Monday, 22 June 2009
Life's A Beach
We are on the Isle of Lewis and we had driven along the B895 until it ran out and became what is known as The Bridge To Nowhere. One minute it's a road, then it's a bumpy track, then it's a bumpy track with grass growing on it and sheep grazing. We looked down on cliffs, tried to identify sea birds (there will be a test at some point), watched gulls and gannets diving into the deep turquoise sea. (I need to find some alternative words for turquoise because if am to write about the outer Hebrides it will get worn out). We wondered at the chunks of quartz embedded in the rocks and where does all the water come from to form a waterfall? I guess all this peat and moss is one giant sponge which gradually wrings out its moisture which then trickles to meet the other trickles until they gush and tumble over the rocks.
And that is when I thought, what a perfect way to occupy ourselves right now. Or any time really. We are free to wonder at the incredible beauty and dignity of this place. We are breathing the sweet-smelling air, walking on beaches and hillsides, dressing for rain AND sunshine and wowing childlike at the resulting rainbows.
These islands, I have discovered, are where rainbows are made. Often there is rain or mist with sunshine. You can see a whole rainbow from end to end, which is pretty amazing. You can be underneath a rainbow. You can see its ends disappearing into the grass. Until just a few years ago I had lived most of my life in London where rainbows just peeped above the rooftops, here I have been enveloped by them.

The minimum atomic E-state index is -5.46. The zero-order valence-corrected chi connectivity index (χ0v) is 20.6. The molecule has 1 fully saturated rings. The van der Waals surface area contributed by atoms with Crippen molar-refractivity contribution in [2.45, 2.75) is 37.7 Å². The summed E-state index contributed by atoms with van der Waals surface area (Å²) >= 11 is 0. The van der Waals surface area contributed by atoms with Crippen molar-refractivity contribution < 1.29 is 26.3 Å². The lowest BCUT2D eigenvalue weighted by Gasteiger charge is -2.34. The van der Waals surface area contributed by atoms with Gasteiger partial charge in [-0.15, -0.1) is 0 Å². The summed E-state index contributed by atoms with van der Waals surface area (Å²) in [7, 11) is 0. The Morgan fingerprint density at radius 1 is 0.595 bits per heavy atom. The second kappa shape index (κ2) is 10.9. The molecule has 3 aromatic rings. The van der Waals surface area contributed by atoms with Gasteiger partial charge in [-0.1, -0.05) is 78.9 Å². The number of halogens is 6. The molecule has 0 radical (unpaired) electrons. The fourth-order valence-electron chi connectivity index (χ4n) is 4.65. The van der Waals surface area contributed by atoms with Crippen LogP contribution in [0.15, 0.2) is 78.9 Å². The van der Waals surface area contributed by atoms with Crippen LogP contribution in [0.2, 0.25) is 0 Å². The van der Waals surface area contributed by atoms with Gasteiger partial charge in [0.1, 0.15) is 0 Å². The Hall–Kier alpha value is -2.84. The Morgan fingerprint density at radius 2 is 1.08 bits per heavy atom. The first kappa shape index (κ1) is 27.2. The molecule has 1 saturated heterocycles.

Then there is that turquoise sea. (I looked it up in the thesaurus, no joy, and blue-green simply doesn't cut it). I love being close to the coast anyway. On this trip we have followed a lot of coastline and, if we had needed to visit a more inland area we would soon get a yearning for the salty air and make a beeline back to the sea. What I usually find so invigorating is splashing, crashing waves, the air and the breezes and winds which blow into your face and mess up your hair. One campsite warden in Cornwall told me, "Every day is a bad hair day round here."
I like sand, pebbles, cliffs, seaweed, shells, lighthouses, deckchairs, piers, random detritus, joggers, dogs endlessly fetching a thrown ball.
Best of all, I like a deserted beach with crystal clear sea and talc-soft sand. Welcome to the Outer Hebrides. I've mentioned rainbows, well turquoise was created here too. The colour of the sea is psychedelic. It has this wonderful uplifting effect. Your eyes want to soak it up, your chest expands and your lungs want to breathe it in. No photograph can capture it, no words conjure it. It cannot be imagined.
I like it. I like it a lot.